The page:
In addition, 62.2% of natural gas output remains shut in the Gulf following the storm that made landfall near Creole, Louisiana, and weakened into a low-pressure system over Mississippi on Saturday.

Through Sunday, a cumulative total of 8.8 million barrels per day (bpd) of crude oil production and 8.3 billion cubic feet per day of natural gas output from the Gulf has been shut because of Hurricane Delta.

The area produces about 17% of total daily U.S. oil production and 5% of daily natural gas production.

Still remaining shut are the Calcasieu Waterway in Calcasieu and Cameron Parishes in Louisiana and the ports of Lake Charles and Cameron, Louisiana, near where Delta made landfall.

The ports of Beaumont and Port Arthur, Texas, including the Sabine Pass, which serve

By Erwin Seba



a close up of a wire fence: FILE PHOTO: Hurricane Delta passes through Cancun


© Reuters/HENRY ROMERO
FILE PHOTO: Hurricane Delta passes through Cancun

HOUSTON (Reuters) – Hurricane Delta shut power and toppled equipment at U.S. Gulf Coast oil refineries and closed oil-export ports as its destructive winds and storm surge reached far from its center.

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Nearly 700,000 homes and businesses in three Gulf Coast states were without power on Saturday after Delta made landfall overnight as a Category 2 hurricane with winds of 100 miles per hour (161 kph) near the town of Creole, Louisiana.

Delta’s fierce winds tore roofs off homes, cut electric power and disrupted energy operations as far away as Port Arthur, Texas, 65 miles (105 km) west of Delta’s landfall.

Total SA’s 225,500 barrel-per-day (bpd) refinery lost power, Valero Energy Corp’s 335,000 bpd plant lost a cooling tower, and Motiva Enterprises shut a small unit at its 607,000 bpd refinery amid the storm, people familiar with operations said.

Total quickly launched efforts to restart the oil-processing plant, the people said.

Total, Valero and Motiva did not reply to requests for comment.

Video: Hurricane Delta Is Already Slamming U.S. Oil and Gas Production (TheStreet)

Hurricane Delta Is Already Slamming U.S. Oil and Gas Production

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Royal Dutch Shell’s Convent, Geismar and Norco, Louisiana, oil and chemical plants were operating normally, a spokesman said.

Three other Louisiana refineries close to the storm’s track were previously shut for maintenance work or from damage by a more powerful hurricane six weeks ago. Those plants are operated by Citgo Petroleum and Phillips 66.

Cheniere Energy Inc, which operates a natural gas processing plant on the Texas-Louisiana border, was evaluating facilities on Saturday. Its Sabine Pass liquefied natural gas (LNG) export plant remains online and employees were safe, a spokeswoman said.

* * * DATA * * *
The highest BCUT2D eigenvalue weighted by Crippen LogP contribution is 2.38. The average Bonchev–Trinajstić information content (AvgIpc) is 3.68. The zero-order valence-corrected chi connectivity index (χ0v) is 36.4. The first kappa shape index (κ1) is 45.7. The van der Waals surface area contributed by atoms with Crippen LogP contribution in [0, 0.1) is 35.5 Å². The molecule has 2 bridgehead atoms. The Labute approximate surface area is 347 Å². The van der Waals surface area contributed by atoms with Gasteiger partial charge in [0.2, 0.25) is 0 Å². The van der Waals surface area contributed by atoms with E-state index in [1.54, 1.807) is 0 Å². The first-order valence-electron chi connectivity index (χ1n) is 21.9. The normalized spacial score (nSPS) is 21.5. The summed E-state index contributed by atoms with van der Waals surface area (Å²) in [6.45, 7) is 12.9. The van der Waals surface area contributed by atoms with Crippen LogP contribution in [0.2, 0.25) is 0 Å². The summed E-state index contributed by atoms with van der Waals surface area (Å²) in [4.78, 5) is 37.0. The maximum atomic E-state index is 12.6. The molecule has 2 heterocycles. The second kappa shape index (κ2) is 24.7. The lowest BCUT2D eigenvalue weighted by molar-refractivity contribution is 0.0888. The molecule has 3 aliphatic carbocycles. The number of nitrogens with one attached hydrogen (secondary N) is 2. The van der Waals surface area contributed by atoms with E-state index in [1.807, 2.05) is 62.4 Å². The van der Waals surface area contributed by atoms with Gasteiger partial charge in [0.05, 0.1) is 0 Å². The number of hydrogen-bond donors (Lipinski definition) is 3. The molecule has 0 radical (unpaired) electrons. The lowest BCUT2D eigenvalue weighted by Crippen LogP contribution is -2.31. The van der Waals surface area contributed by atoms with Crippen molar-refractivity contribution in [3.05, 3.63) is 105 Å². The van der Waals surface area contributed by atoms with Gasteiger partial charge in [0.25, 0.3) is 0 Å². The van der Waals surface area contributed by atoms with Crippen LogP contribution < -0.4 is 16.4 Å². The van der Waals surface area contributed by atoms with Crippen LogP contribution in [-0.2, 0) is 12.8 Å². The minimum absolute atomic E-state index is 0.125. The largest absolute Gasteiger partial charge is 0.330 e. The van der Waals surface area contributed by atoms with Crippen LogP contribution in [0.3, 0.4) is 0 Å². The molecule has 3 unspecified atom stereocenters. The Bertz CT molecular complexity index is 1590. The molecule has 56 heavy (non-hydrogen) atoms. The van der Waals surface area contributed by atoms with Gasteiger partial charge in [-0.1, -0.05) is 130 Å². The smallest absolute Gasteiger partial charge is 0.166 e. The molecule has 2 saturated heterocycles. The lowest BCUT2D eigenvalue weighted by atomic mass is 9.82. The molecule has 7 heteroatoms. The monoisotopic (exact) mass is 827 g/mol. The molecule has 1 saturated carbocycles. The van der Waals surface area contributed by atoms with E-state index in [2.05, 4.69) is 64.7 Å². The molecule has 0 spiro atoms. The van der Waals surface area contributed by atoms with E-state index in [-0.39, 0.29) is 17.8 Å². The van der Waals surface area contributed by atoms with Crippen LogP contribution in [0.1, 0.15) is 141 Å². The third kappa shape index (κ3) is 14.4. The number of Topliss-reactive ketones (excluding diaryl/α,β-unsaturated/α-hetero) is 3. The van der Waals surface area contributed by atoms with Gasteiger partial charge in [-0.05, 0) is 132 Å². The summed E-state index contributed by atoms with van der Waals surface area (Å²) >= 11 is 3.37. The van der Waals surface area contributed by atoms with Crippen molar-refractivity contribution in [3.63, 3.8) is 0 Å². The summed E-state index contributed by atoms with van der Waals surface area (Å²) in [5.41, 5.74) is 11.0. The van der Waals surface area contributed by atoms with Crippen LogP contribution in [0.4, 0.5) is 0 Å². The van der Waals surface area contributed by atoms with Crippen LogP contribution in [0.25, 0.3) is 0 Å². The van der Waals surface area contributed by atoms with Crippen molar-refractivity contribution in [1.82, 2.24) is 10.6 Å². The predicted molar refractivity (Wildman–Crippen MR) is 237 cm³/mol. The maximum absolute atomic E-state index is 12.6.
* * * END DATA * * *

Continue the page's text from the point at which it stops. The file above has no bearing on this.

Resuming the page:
Oil and petrochemical ports from

HOUSTON (Reuters) – Hurricane Delta shut power and toppled equipment at U.S. Gulf Coast oil refineries and closed oil-export ports as its destructive winds and storm surge reached far from its center.

Nearly 700,000 homes and businesses in three Gulf Coast states were without power on Saturday after Delta made landfall overnight as a Category 2 hurricane with winds of 100 miles per hour (161 kph) near the town of Creole, Louisiana.

Delta’s fierce winds tore roofs off homes, cut electric power and disrupted energy operations as far away as Port Arthur, Texas, 65 miles (105 km) west of Delta’s landfall.

Total SA’s 225,500 barrel-per-day (bpd) refinery lost power, Valero Energy Corp’s 335,000 bpd plant lost a cooling tower, and Motiva Enterprises shut a small unit at its 607,000 bpd refinery amid the storm, people familiar with operations said.

Total quickly launched efforts to restart the oil-processing plant, the people said.

Total, Valero and Motiva did not reply to requests for comment.

Royal Dutch Shell’s Convent, Geismar and Norco, Louisiana, oil and chemical plants were operating normally, a spokesman said.

Three other Louisiana refineries close to the storm’s track were previously shut for maintenance work or from damage by a more powerful hurricane six weeks ago. Those plants are operated by Citgo Petroleum and Phillips 66.

Cheniere Energy Inc, which operates a natural gas processing plant on the Texas-Louisiana border, was evaluating facilities on Saturday. Its Sabine Pass liquefied natural gas (LNG) export plant remains online and employees were safe, a spokeswoman said.

Oil and petrochemical ports from Beaumont, Texas, to Lake Charles, Louisiana, were shut to commercial vessels ahead of the storm and remained closed on Saturday. Houston and Galveston were open and operating normally, data from the U.S. Coast Guard showed.

The hurricane cut most U.S. offshore Gulf